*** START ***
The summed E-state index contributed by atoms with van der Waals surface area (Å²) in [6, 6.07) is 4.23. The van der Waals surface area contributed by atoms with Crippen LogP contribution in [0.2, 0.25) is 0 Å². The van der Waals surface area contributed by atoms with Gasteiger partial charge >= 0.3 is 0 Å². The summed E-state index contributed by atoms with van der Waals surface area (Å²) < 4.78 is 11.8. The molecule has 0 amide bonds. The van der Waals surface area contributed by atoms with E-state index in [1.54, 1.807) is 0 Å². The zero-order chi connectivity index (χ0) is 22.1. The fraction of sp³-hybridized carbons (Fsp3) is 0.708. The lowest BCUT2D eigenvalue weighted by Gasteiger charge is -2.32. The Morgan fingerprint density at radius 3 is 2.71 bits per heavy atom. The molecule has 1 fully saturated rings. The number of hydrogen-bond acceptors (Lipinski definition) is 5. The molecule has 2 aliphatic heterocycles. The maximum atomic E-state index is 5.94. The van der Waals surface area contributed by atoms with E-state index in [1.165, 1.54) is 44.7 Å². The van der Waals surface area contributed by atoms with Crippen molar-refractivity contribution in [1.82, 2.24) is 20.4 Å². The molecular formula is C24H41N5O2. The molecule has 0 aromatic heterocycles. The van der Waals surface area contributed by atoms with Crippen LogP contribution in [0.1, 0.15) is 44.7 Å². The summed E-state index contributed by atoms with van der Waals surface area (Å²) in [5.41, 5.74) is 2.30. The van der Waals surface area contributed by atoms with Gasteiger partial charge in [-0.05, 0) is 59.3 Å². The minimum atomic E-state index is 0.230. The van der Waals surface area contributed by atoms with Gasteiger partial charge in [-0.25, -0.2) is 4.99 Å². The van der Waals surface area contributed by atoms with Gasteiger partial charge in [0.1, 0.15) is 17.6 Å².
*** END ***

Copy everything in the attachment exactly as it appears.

The summed E-state index contributed by atoms with van der Waals surface area (Å²) in [6, 6.07) is 4.23. The van der Waals surface area contributed by atoms with Crippen LogP contribution in [0.2, 0.25) is 0 Å². The van der Waals surface area contributed by atoms with Gasteiger partial charge >= 0.3 is 0 Å². The summed E-state index contributed by atoms with van der Waals surface area (Å²) < 4.78 is 11.8. The molecule has 0 amide bonds. The van der Waals surface area contributed by atoms with E-state index in [1.54, 1.807) is 0 Å². The zero-order chi connectivity index (χ0) is 22.1. The fraction of sp³-hybridized carbons (Fsp3) is 0.708. The lowest BCUT2D eigenvalue weighted by Gasteiger charge is -2.32. The Morgan fingerprint density at radius 3 is 2.71 bits per heavy atom. The molecule has 1 fully saturated rings. The number of hydrogen-bond acceptors (Lipinski definition) is 5. The molecule has 2 aliphatic heterocycles. The maximum atomic E-state index is 5.94. The van der Waals surface area contributed by atoms with E-state index in [1.165, 1.54) is 44.7 Å². The van der Waals surface area contributed by atoms with Crippen molar-refractivity contribution in [1.82, 2.24) is 20.4 Å². The molecular formula is C24H41N5O2. The molecule has 0 aromatic heterocycles. The van der Waals surface area contributed by atoms with Crippen LogP contribution in [0.1, 0.15) is 44.7 Å². The summed E-state index contributed by atoms with van der Waals surface area (Å²) in [5.41, 5.74) is 2.30. The van der Waals surface area contributed by atoms with Gasteiger partial charge in [-0.05, 0) is 59.3 Å². The minimum atomic E-state index is 0.230. The van der Waals surface area contributed by atoms with Gasteiger partial charge in [-0.25, -0.2) is 4.99 Å². The van der Waals surface area contributed by atoms with Gasteiger partial charge in [0.1, 0.15) is 17.6 Å².